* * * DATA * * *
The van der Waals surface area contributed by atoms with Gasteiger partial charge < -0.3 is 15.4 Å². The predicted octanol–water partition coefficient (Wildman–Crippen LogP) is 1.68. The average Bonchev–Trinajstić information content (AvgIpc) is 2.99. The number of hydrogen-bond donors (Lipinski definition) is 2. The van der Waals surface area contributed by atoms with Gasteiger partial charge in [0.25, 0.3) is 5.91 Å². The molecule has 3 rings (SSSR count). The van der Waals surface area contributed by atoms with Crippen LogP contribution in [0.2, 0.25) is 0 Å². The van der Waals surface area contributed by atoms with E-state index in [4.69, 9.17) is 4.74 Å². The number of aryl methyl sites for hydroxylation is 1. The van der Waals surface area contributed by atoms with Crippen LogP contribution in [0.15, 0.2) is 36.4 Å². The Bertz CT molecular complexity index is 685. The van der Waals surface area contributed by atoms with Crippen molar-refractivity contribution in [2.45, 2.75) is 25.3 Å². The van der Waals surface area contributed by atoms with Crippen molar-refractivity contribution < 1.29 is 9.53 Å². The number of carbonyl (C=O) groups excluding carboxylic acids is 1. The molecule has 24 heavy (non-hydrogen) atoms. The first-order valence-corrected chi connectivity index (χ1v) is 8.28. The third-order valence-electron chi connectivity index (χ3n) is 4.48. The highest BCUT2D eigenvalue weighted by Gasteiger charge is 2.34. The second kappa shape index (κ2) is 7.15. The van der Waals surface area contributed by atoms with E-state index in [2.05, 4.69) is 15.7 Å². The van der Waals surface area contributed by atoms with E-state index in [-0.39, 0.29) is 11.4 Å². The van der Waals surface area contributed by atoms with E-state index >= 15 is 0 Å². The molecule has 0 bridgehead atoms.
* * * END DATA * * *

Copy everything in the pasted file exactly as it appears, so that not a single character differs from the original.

The van der Waals surface area contributed by atoms with Gasteiger partial charge < -0.3 is 15.4 Å². The predicted octanol–water partition coefficient (Wildman–Crippen LogP) is 1.68. The average Bonchev–Trinajstić information content (AvgIpc) is 2.99. The number of hydrogen-bond donors (Lipinski definition) is 2. The van der Waals surface area contributed by atoms with Gasteiger partial charge in [0.25, 0.3) is 5.91 Å². The molecule has 3 rings (SSSR count). The van der Waals surface area contributed by atoms with Crippen LogP contribution in [0.2, 0.25) is 0 Å². The van der Waals surface area contributed by atoms with E-state index in [4.69, 9.17) is 4.74 Å². The number of aryl methyl sites for hydroxylation is 1. The van der Waals surface area contributed by atoms with Crippen LogP contribution in [0.15, 0.2) is 36.4 Å². The Bertz CT molecular complexity index is 685. The van der Waals surface area contributed by atoms with Crippen molar-refractivity contribution in [2.45, 2.75) is 25.3 Å². The van der Waals surface area contributed by atoms with Crippen molar-refractivity contribution < 1.29 is 9.53 Å². The number of carbonyl (C=O) groups excluding carboxylic acids is 1. The molecule has 24 heavy (non-hydrogen) atoms. The first-order valence-corrected chi connectivity index (χ1v) is 8.28. The third-order valence-electron chi connectivity index (χ3n) is 4.48. The highest BCUT2D eigenvalue weighted by Gasteiger charge is 2.34. The second kappa shape index (κ2) is 7.15. The van der Waals surface area contributed by atoms with E-state index in [2.05, 4.69) is 15.7 Å². The van der Waals surface area contributed by atoms with E-state index in [-0.39, 0.29) is 11.4 Å². The van der Waals surface area contributed by atoms with E-state index >= 15 is 0 Å². The molecule has 0 bridgehead atoms.